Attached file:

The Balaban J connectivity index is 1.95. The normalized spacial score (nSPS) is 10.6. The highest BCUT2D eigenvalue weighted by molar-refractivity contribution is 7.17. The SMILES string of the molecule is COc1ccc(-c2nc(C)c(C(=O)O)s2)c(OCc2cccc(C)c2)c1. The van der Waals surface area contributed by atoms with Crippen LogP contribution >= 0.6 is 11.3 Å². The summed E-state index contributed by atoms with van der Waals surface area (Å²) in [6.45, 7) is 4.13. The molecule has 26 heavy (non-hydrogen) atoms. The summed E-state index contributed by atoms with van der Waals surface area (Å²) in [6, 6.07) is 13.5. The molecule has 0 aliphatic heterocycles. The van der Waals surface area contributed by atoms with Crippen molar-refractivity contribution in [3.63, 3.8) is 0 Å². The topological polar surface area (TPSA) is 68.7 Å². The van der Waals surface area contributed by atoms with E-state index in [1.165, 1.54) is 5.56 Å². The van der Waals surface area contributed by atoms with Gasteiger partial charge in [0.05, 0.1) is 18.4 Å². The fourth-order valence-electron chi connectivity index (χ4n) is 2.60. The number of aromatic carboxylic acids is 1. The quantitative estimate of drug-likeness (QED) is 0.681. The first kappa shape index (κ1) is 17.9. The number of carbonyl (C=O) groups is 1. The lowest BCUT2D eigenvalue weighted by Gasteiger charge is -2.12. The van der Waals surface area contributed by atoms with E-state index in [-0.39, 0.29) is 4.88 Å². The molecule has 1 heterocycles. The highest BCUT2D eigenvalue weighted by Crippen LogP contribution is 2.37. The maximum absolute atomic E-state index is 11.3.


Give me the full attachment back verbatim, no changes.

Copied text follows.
The Balaban J connectivity index is 1.95. The normalized spacial score (nSPS) is 10.6. The highest BCUT2D eigenvalue weighted by molar-refractivity contribution is 7.17. The SMILES string of the molecule is COc1ccc(-c2nc(C)c(C(=O)O)s2)c(OCc2cccc(C)c2)c1. The van der Waals surface area contributed by atoms with Crippen LogP contribution >= 0.6 is 11.3 Å². The summed E-state index contributed by atoms with van der Waals surface area (Å²) in [6.45, 7) is 4.13. The molecule has 26 heavy (non-hydrogen) atoms. The summed E-state index contributed by atoms with van der Waals surface area (Å²) in [6, 6.07) is 13.5. The molecule has 0 aliphatic heterocycles. The van der Waals surface area contributed by atoms with Crippen molar-refractivity contribution in [3.63, 3.8) is 0 Å². The topological polar surface area (TPSA) is 68.7 Å². The van der Waals surface area contributed by atoms with E-state index in [1.165, 1.54) is 5.56 Å². The van der Waals surface area contributed by atoms with Gasteiger partial charge in [0.05, 0.1) is 18.4 Å². The fourth-order valence-electron chi connectivity index (χ4n) is 2.60. The number of aromatic carboxylic acids is 1. The quantitative estimate of drug-likeness (QED) is 0.681. The first kappa shape index (κ1) is 17.9. The number of carbonyl (C=O) groups is 1. The lowest BCUT2D eigenvalue weighted by Gasteiger charge is -2.12. The van der Waals surface area contributed by atoms with E-state index in [-0.39, 0.29) is 4.88 Å². The molecule has 1 heterocycles. The highest BCUT2D eigenvalue weighted by Crippen LogP contribution is 2.37. The maximum absolute atomic E-state index is 11.3.